Woodpecker ID Probabilities
This puzzle has direct relevance to the evaluation of sight records of Ivory-billed Woodpeckers in habitats in which Pileated Woodpeckers are known to be common. Given that there are so few (if any) Ivory-billed Woodpeckers in the Big Woods of Arkansas (or anywhere else, for that matter) relative to the number of Pileated Woodpeckers, and taking into consideration the "base rate" (an important principal that is often neglected, is explained here), it is more likely that a bird identified as an Ivory-billed Woodpecker is actually a misidentified Pileated Woodpecker.
Let’s assume, for the sake of argument and illustration, that a mature bottomland hardwood forest somewhere in the southern U.S. harbors two types of large woodpeckers, dark-winged and white-winged; 99 percent of the birds have dark wings and 1 percent have white wings. Let’s also assume that an experienced observer is able to correctly identify the woodpeckers to species based on wing color 99.5 percent of the time. Plugging these numbers into the formula, we find that the post-hoc probability of the observer being able to correctly identify a fly-by white-winged woodpecker is 67 percent (not 99.5 percent). The probability of a correct identification declines rapidly with declines in either observer ability or the proportion of white-winged woodpeckers. For example, if the observer’s ability to correctly identify flying woodpeckers to species is reduced slightly to a still-respectable 95 percent, then the post-observation probability of the observer’s identification of a white-winged woodpecker being correct plummets to just 16 percent! And if the proportion of white-winged woodpeckers in the population is reduced to 0.5 percent while holding observer ability steady at 99.5 percent, then the post-observation probability of a white-winged woodpecker ID being correct drops to 50 percent.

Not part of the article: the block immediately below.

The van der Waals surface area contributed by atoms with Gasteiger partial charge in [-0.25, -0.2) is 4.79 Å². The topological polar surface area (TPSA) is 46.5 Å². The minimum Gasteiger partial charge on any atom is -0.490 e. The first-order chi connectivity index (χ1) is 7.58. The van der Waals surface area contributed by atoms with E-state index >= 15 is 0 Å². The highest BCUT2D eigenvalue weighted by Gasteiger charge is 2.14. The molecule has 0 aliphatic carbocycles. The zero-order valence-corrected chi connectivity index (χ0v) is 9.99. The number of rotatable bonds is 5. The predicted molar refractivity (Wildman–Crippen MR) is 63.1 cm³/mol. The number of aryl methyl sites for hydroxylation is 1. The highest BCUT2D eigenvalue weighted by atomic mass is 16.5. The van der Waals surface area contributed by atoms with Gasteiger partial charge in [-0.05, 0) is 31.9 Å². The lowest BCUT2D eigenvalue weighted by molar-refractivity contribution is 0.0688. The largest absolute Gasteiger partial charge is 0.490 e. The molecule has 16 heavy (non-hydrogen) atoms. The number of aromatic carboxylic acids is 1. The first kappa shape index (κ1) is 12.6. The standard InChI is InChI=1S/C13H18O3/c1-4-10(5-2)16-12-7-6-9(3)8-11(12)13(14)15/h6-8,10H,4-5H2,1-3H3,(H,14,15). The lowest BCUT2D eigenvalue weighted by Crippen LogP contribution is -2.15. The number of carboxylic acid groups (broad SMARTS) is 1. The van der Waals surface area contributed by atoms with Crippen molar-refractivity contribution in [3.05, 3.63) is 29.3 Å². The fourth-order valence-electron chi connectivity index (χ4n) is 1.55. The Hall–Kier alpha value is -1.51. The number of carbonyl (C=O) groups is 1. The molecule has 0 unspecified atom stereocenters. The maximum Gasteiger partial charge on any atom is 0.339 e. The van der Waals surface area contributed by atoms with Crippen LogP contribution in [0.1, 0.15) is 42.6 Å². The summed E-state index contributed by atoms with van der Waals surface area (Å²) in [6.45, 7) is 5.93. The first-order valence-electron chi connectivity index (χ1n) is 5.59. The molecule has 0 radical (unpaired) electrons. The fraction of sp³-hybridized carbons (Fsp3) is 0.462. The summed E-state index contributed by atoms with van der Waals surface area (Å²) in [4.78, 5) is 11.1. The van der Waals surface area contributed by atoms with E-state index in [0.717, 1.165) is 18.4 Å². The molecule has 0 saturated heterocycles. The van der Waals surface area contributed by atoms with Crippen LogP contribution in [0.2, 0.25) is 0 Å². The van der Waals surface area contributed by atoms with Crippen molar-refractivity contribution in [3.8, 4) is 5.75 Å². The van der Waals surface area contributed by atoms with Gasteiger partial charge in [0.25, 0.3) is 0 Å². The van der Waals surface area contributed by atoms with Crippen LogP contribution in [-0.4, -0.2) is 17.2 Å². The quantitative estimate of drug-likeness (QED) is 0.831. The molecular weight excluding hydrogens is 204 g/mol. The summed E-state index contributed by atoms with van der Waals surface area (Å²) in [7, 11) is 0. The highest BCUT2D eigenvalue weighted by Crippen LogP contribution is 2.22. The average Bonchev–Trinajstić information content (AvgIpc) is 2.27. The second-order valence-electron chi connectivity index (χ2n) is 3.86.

So, part of the problem of assessing the validity of sightings of Ivory-billed Woodpedckers lies in numbers which remain largely unknown: (1) the proportion of Ivory-billed Woodpeckers relative to Pileated Woodpeckers in various tracts of bottomland hardwood forests in the southern U.S., and (2) the probability with which field observers are able to make correct identifications of large woodpeckers. Given the current status of the Ivory-billed Woodpecker, the former number will always be at or near zero. The latter number will vary from one observer to another and from one habitat to another, and I have no way of knowing if it is close to 100 percent or nearer to 95 percent. Are the identification skills of volunteer observers tested before they are sent into the field?
At any rate, the base numbers alone seem to favor Pileated Woodpeckers to such a degree that "extraordinary evidence" would be required to accept any sighting of an Ivory-billed Woodpecker as scientifically valid.